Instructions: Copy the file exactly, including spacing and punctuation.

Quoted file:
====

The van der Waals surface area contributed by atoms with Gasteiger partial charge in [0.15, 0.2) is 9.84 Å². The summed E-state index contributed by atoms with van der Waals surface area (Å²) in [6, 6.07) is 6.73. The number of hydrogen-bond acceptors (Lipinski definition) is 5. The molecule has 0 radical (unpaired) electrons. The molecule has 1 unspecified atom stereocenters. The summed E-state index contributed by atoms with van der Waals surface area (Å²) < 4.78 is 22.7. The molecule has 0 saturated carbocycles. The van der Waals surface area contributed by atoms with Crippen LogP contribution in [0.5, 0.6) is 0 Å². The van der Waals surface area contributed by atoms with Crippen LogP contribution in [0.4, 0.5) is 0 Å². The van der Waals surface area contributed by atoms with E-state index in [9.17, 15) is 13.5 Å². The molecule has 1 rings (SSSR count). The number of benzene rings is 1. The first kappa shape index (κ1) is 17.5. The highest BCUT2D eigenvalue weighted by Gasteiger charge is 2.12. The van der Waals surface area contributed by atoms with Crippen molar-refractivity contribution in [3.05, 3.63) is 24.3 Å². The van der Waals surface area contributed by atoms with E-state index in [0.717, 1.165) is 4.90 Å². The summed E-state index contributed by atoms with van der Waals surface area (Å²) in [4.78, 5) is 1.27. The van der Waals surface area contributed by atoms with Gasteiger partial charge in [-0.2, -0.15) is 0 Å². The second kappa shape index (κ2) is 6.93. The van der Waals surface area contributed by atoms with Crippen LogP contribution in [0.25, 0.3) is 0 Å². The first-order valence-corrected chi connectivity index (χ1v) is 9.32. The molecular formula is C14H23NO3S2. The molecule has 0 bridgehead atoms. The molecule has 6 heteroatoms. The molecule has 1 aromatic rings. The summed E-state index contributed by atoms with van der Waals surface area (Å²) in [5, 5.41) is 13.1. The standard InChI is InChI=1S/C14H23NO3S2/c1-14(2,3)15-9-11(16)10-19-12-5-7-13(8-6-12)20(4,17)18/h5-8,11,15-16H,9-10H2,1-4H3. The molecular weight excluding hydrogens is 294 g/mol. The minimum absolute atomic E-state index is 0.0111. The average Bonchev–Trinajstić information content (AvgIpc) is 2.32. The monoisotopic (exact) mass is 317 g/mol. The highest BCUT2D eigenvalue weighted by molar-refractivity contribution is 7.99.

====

The van der Waals surface area contributed by atoms with Gasteiger partial charge in [0.15, 0.2) is 9.84 Å². The summed E-state index contributed by atoms with van der Waals surface area (Å²) in [6, 6.07) is 6.73. The number of hydrogen-bond acceptors (Lipinski definition) is 5. The molecule has 0 radical (unpaired) electrons. The molecule has 1 unspecified atom stereocenters. The summed E-state index contributed by atoms with van der Waals surface area (Å²) < 4.78 is 22.7. The molecule has 0 saturated carbocycles. The van der Waals surface area contributed by atoms with Crippen LogP contribution in [0.5, 0.6) is 0 Å². The van der Waals surface area contributed by atoms with Crippen LogP contribution in [0.4, 0.5) is 0 Å². The van der Waals surface area contributed by atoms with E-state index in [9.17, 15) is 13.5 Å². The molecule has 1 rings (SSSR count). The number of benzene rings is 1. The first kappa shape index (κ1) is 17.5. The highest BCUT2D eigenvalue weighted by Gasteiger charge is 2.12. The van der Waals surface area contributed by atoms with Crippen molar-refractivity contribution in [3.05, 3.63) is 24.3 Å². The van der Waals surface area contributed by atoms with E-state index in [0.717, 1.165) is 4.90 Å². The summed E-state index contributed by atoms with van der Waals surface area (Å²) in [4.78, 5) is 1.27. The van der Waals surface area contributed by atoms with Gasteiger partial charge in [-0.2, -0.15) is 0 Å². The second kappa shape index (κ2) is 6.93. The van der Waals surface area contributed by atoms with Crippen LogP contribution in [0.25, 0.3) is 0 Å². The first-order valence-corrected chi connectivity index (χ1v) is 9.32. The molecular formula is C14H23NO3S2. The molecule has 0 bridgehead atoms. The molecule has 6 heteroatoms. The molecule has 1 aromatic rings. The summed E-state index contributed by atoms with van der Waals surface area (Å²) in [5, 5.41) is 13.1. The standard InChI is InChI=1S/C14H23NO3S2/c1-14(2,3)15-9-11(16)10-19-12-5-7-13(8-6-12)20(4,17)18/h5-8,11,15-16H,9-10H2,1-4H3. The molecular weight excluding hydrogens is 294 g/mol. The minimum absolute atomic E-state index is 0.0111. The average Bonchev–Trinajstić information content (AvgIpc) is 2.32. The monoisotopic (exact) mass is 317 g/mol. The highest BCUT2D eigenvalue weighted by molar-refractivity contribution is 7.99.